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2021 07 21

Rūta Pumputienė. Individualized treatment in Lithuania: will the Government's program turn into real, concrete actions?

One of the areas identified by the current government as in need of improvement to ensure patient well-being is individualized treatment. In its program, the government emphasized that it would seek to improve the quality of personal health care services by applying the latest treatment technologies, ensuring the most effective, modern, pathologically appropriate, individualized treatment, not the cheapest one. It was even announced at the beginning of June that with the permission of the Parliament it would be possible to choose not only the cheapest, as required now, but also more expensive reimbursable medicine - unfortunately, this step does not mean that doctors will be better able to take into account the patient's individual situation. In reality, there are still more declarative promises than concrete actions.
Rūta Pumputienė
Rūta Pumputienė / Asmeninio archyvo nuotr.

Naturally, it is the duty of doctors to prescribe medication that is focused on the best treatment outcomes for the individual patient. Indeed, personalized medicine can change the lives of patients by providing personalized healthcare, thus helping to prevent, diagnosing, and treating diseases more effectively and quickly. However, today's situation is worrisome - although the new government's program and the plans already presented offer hope for individualized treatment, the right of Lithuanian patients to quality treatment, and the obligation of Lithuanian doctors to provide the most appropriate treatment to patients according to clinical criteria are still only declarative and, it seems, remain so in the near future.

We have to admit, that access to the most up to date, effective medical treatment is probably the worst and most delayed in Lithuania compared to the European Union, and this situation will not change until the promising provisions of the Government program turn into at least one concrete action that can be implemented in reality. For example, one of the ways to begin is the full integration of international diagnostic and treatment standards into Lithuanian clinical practice. This is necessary to ensure the essential principle of doctors' work - to provide the patient with the necessary, most effective, and safest treatment, taking into account the patient's disease and clinical criteria. In other words, this action would ensure the doctor's duty to provide quality treatment on the basis of scientific evidence and not on the basis of political, economic, or other criteria that have nothing to do with science-based evidence.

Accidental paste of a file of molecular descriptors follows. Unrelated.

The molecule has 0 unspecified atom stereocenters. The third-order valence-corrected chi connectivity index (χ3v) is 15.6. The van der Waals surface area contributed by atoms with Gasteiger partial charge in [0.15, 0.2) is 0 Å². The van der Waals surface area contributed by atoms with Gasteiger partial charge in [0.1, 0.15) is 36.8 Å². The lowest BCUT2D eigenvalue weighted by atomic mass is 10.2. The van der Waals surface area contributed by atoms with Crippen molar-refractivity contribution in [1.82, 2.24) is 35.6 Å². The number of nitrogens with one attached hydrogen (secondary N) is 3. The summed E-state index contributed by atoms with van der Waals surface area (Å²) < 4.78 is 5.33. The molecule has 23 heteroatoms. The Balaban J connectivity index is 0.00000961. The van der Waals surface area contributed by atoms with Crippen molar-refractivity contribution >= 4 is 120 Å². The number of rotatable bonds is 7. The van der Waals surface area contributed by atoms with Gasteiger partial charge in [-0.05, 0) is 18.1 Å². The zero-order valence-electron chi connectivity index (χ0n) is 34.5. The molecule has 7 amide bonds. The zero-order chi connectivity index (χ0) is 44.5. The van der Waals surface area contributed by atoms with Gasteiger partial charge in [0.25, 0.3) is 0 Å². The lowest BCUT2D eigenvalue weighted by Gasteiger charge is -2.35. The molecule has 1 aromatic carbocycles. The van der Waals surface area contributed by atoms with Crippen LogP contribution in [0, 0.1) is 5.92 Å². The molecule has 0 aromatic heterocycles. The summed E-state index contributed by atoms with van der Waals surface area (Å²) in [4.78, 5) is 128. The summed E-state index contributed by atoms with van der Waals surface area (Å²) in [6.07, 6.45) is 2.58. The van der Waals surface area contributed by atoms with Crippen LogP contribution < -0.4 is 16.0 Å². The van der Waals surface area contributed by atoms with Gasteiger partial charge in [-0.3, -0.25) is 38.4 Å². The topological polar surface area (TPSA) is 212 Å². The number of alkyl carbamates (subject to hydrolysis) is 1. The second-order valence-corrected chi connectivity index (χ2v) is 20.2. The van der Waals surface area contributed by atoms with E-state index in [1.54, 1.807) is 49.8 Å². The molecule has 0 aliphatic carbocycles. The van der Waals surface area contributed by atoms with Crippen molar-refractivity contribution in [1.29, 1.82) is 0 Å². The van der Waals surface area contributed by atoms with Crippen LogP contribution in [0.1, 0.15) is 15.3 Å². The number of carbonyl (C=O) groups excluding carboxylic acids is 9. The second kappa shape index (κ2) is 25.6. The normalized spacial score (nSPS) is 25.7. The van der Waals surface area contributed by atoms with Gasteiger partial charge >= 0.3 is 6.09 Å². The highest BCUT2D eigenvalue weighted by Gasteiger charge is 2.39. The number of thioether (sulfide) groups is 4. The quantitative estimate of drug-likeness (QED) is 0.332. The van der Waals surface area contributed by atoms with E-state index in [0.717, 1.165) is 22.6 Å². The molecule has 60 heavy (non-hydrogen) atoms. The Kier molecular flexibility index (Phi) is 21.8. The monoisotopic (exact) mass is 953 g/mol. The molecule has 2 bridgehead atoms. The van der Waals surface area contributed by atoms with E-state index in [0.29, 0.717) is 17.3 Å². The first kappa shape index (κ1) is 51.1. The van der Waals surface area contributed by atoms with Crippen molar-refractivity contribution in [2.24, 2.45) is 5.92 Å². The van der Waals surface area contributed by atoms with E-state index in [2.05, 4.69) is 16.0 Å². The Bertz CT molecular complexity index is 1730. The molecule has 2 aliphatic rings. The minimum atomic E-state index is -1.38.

Admittedly, at the beginning of June, it was announced that one of the problems that „has been continuing for many years” was solved. For the first time, Seimas allowed to choose not only the cheapest, as required now, but also the more expensive reimbursable medicine, paying only the due surcharge. However, this does not mean that medical personnel will be better able to take into account the individual situation of the patient. Why? Because this change has not been made for all reimbursable medicines but only depends on whether the medicine has a generic analog or not. In the absence of generic analogs, unfortunately, individualized treatment remained essentially impossible for certain diseases (immunological diseases, dialysis patients), even though it is clear that regulation must be non-discriminatory in respect of patients' diseases. Patients must have equal rights regardless of which generic or non-generic medicines are reimbursed by the state for the treatment of one disease or another.

This situation, which prevents individualized treatment, is due to the fact that according to the current order of the Minister of Health the doctor has to prescribe the cheapest medicine from a different mechanism of action when starting treatment (although all other medicines in the group are also reimbursed). It means that the doctor is forbidden to choose the most appropriate treatment for the patient on the basis of clinical criteria, as he is obliged to prescribe the treatment only at the lowest cost, regardless of the patient's right to choose the most appropriate and necessary reimbursable medicine.

Understandably, the state has the right to establish control mechanisms for the reimbursement of medicines, but in my opinion, such control of funds can only ensure the well-being of the patient (which our politicians so adamantly proclaim of seeking) if it does not deny the principle of science-based medicine.

I am convinced that the doctor must have the right to prescribe the most appropriate medicine for a particular patient, thus the actions that limit the doctor's ability to provide the patient with adequate, individualized, evidence-based treatment cannot be tolerated further. Nor should the patient's rights to be reimbursed for the reimbursable medicinal product and to receive the latest treatment based on international expert recommendations be limited. Therefore, the situation that exists today must be changed.

Rūta Pumputienė, a lawyer and an expert in life sciences law.

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